It's easy to see administrators being confused about this, especially if they don't dig down into the details, and how many people do that? Everyone wants to provide a big summary severity rating, even the NVD who at least provides granular details behind them, because they believe that the consumers of this information want such ratings. Microsoft also provides some level of detail-not as much as the NVD-to let you determine what your specific exposure is, but the overall ratings loom over the whole process. For home users applying automatic updates, the automatic application of critical updates makes this a very real issue.

The best outcome would be for users to dig into the details, but that isn't going to happen. Since any attempt to make the data more accessible necessarily involves simplification and value judgements, there's likely no way to avoid the problems I've been discussing. In fact, the only vendor I'm not sympathetic for is Apple, since they choose to chicken out of the whole issue, and they don't even provide details of their own vulnerabilities. The problem as a whole will continue to plague us; it's another example of how security is complicated and will remain so.

Security Center Editor Larry Seltzer has worked in and written about the computer industry since 1983.

For insights on security coverage around the Web, take a look at eWEEK.com Security Center Editor Larry Seltzer's blog Cheap Hack



 
 
 
 
Larry Seltzer has been writing software for and English about computers ever since—,much to his own amazement—,he graduated from the University of Pennsylvania in 1983.

He was one of the authors of NPL and NPL-R, fourth-generation languages for microcomputers by the now-defunct DeskTop Software Corporation. (Larry is sad to find absolutely no hits on any of these +products on Google.) His work at Desktop Software included programming the UCSD p-System, a virtual machine-based operating system with portable binaries that pre-dated Java by more than 10 years.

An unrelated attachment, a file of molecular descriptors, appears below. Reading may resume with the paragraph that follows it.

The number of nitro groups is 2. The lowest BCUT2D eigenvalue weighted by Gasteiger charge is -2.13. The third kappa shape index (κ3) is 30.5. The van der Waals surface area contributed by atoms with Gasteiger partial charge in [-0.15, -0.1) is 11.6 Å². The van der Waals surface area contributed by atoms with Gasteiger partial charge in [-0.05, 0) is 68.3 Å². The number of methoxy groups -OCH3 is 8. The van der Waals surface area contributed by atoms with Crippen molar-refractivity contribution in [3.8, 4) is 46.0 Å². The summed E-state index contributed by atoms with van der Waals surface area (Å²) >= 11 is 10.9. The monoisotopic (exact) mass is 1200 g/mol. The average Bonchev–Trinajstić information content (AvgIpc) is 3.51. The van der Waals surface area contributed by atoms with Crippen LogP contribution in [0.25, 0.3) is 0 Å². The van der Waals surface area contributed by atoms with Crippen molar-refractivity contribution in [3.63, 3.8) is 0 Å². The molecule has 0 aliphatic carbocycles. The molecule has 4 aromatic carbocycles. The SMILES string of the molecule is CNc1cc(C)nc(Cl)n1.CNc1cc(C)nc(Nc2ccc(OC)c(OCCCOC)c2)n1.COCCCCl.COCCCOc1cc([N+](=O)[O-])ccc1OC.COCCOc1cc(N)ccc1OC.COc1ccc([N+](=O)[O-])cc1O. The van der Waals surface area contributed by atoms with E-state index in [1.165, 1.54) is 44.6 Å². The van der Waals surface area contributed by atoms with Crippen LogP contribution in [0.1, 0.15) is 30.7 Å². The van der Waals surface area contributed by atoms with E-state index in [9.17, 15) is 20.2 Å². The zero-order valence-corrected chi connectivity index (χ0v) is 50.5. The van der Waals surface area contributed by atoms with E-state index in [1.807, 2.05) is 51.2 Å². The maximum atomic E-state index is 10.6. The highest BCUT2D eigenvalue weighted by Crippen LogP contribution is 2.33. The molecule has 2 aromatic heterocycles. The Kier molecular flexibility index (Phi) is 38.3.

For several years, he wrote corporate software for Mathematica Policy Research (they're still in business!) and Chase Econometrics (not so lucky) before being forcibly thrown into the consulting market. He bummed around the Philadelphia consulting and contract-programming scenes for a year or two before taking a job at NSTL (National Software Testing Labs) developing product tests and managing contract testing for the computer industry, governments and publication.

In 1991 Larry moved to Massachusetts to become Technical Director of PC Week Labs (now eWeek Labs). He moved within Ziff Davis to New York in 1994 to run testing at Windows Sources. In 1995, he became Technical Director for Internet product testing at PC Magazine and stayed there till 1998.

Since then, he has been writing for numerous other publications, including Fortune Small Business, Windows 2000 Magazine (now Windows and .NET Magazine), ZDNet and Sam Whitmore's Media Survey.